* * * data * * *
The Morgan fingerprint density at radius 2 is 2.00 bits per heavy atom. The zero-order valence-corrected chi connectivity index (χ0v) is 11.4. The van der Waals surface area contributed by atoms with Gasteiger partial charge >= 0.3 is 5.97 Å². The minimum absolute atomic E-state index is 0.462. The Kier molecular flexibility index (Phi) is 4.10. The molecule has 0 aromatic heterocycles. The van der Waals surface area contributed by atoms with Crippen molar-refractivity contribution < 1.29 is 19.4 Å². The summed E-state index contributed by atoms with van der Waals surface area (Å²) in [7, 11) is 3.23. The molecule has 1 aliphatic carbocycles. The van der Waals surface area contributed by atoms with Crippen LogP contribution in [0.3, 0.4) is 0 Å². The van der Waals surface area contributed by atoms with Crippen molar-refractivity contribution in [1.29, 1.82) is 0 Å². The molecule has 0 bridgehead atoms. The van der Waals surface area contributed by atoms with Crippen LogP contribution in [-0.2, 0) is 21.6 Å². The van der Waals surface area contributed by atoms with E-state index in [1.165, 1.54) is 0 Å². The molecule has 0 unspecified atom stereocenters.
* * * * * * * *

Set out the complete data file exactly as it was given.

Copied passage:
The Morgan fingerprint density at radius 2 is 2.00 bits per heavy atom. The zero-order valence-corrected chi connectivity index (χ0v) is 11.4. The van der Waals surface area contributed by atoms with Gasteiger partial charge >= 0.3 is 5.97 Å². The minimum absolute atomic E-state index is 0.462. The Kier molecular flexibility index (Phi) is 4.10. The molecule has 0 aromatic heterocycles. The van der Waals surface area contributed by atoms with Crippen molar-refractivity contribution < 1.29 is 19.4 Å². The summed E-state index contributed by atoms with van der Waals surface area (Å²) in [7, 11) is 3.23. The molecule has 1 aliphatic carbocycles. The van der Waals surface area contributed by atoms with Crippen LogP contribution in [0.3, 0.4) is 0 Å². The van der Waals surface area contributed by atoms with Crippen molar-refractivity contribution in [1.29, 1.82) is 0 Å². The molecule has 0 bridgehead atoms. The van der Waals surface area contributed by atoms with Crippen LogP contribution in [-0.2, 0) is 21.6 Å². The van der Waals surface area contributed by atoms with E-state index in [1.165, 1.54) is 0 Å². The molecule has 0 unspecified atom stereocenters.